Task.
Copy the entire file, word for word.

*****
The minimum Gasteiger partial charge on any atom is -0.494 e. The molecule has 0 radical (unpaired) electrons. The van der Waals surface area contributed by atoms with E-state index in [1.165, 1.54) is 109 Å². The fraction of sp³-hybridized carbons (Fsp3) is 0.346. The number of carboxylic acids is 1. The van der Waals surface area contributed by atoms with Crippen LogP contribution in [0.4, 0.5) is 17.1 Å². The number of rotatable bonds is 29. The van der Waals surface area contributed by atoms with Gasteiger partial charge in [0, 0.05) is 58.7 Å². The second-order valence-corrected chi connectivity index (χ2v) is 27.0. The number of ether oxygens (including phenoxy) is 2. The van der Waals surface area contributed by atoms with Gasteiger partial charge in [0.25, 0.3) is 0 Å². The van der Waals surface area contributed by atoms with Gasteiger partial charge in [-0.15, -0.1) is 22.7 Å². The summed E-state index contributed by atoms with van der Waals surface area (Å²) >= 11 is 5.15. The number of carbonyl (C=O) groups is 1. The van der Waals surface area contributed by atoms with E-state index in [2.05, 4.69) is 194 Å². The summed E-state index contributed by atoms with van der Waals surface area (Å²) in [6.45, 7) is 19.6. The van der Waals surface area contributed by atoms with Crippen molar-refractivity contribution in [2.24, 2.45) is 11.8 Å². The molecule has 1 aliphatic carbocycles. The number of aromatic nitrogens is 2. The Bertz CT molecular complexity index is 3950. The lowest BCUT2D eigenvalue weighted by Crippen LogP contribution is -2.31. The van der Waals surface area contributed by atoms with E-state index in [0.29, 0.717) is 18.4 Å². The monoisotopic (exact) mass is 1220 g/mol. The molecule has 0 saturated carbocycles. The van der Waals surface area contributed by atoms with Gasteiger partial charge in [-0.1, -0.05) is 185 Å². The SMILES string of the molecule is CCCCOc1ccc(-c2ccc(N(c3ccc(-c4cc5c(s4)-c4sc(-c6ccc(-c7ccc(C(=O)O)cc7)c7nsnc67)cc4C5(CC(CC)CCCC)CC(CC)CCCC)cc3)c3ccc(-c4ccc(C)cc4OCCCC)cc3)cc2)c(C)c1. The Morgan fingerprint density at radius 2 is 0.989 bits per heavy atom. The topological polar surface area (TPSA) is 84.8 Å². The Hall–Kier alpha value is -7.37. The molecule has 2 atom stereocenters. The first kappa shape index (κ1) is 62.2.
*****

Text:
The minimum Gasteiger partial charge on any atom is -0.494 e. The molecule has 0 radical (unpaired) electrons. The van der Waals surface area contributed by atoms with E-state index in [1.165, 1.54) is 109 Å². The fraction of sp³-hybridized carbons (Fsp3) is 0.346. The number of carboxylic acids is 1. The van der Waals surface area contributed by atoms with Crippen LogP contribution in [0.4, 0.5) is 17.1 Å². The number of rotatable bonds is 29. The van der Waals surface area contributed by atoms with Gasteiger partial charge in [0, 0.05) is 58.7 Å². The second-order valence-corrected chi connectivity index (χ2v) is 27.0. The number of ether oxygens (including phenoxy) is 2. The van der Waals surface area contributed by atoms with Gasteiger partial charge in [0.25, 0.3) is 0 Å². The van der Waals surface area contributed by atoms with Gasteiger partial charge in [-0.15, -0.1) is 22.7 Å². The summed E-state index contributed by atoms with van der Waals surface area (Å²) >= 11 is 5.15. The number of carbonyl (C=O) groups is 1. The van der Waals surface area contributed by atoms with E-state index in [2.05, 4.69) is 194 Å². The summed E-state index contributed by atoms with van der Waals surface area (Å²) in [6.45, 7) is 19.6. The van der Waals surface area contributed by atoms with Crippen molar-refractivity contribution in [2.24, 2.45) is 11.8 Å². The molecule has 1 aliphatic carbocycles. The number of aromatic nitrogens is 2. The Bertz CT molecular complexity index is 3950. The lowest BCUT2D eigenvalue weighted by Crippen LogP contribution is -2.31. The van der Waals surface area contributed by atoms with E-state index in [0.29, 0.717) is 18.4 Å². The monoisotopic (exact) mass is 1220 g/mol. The molecule has 0 saturated carbocycles. The van der Waals surface area contributed by atoms with Gasteiger partial charge in [-0.1, -0.05) is 185 Å². The SMILES string of the molecule is CCCCOc1ccc(-c2ccc(N(c3ccc(-c4cc5c(s4)-c4sc(-c6ccc(-c7ccc(C(=O)O)cc7)c7nsnc67)cc4C5(CC(CC)CCCC)CC(CC)CCCC)cc3)c3ccc(-c4ccc(C)cc4OCCCC)cc3)cc2)c(C)c1. The Morgan fingerprint density at radius 2 is 0.989 bits per heavy atom. The topological polar surface area (TPSA) is 84.8 Å². The Hall–Kier alpha value is -7.37. The molecule has 2 atom stereocenters. The first kappa shape index (κ1) is 62.2.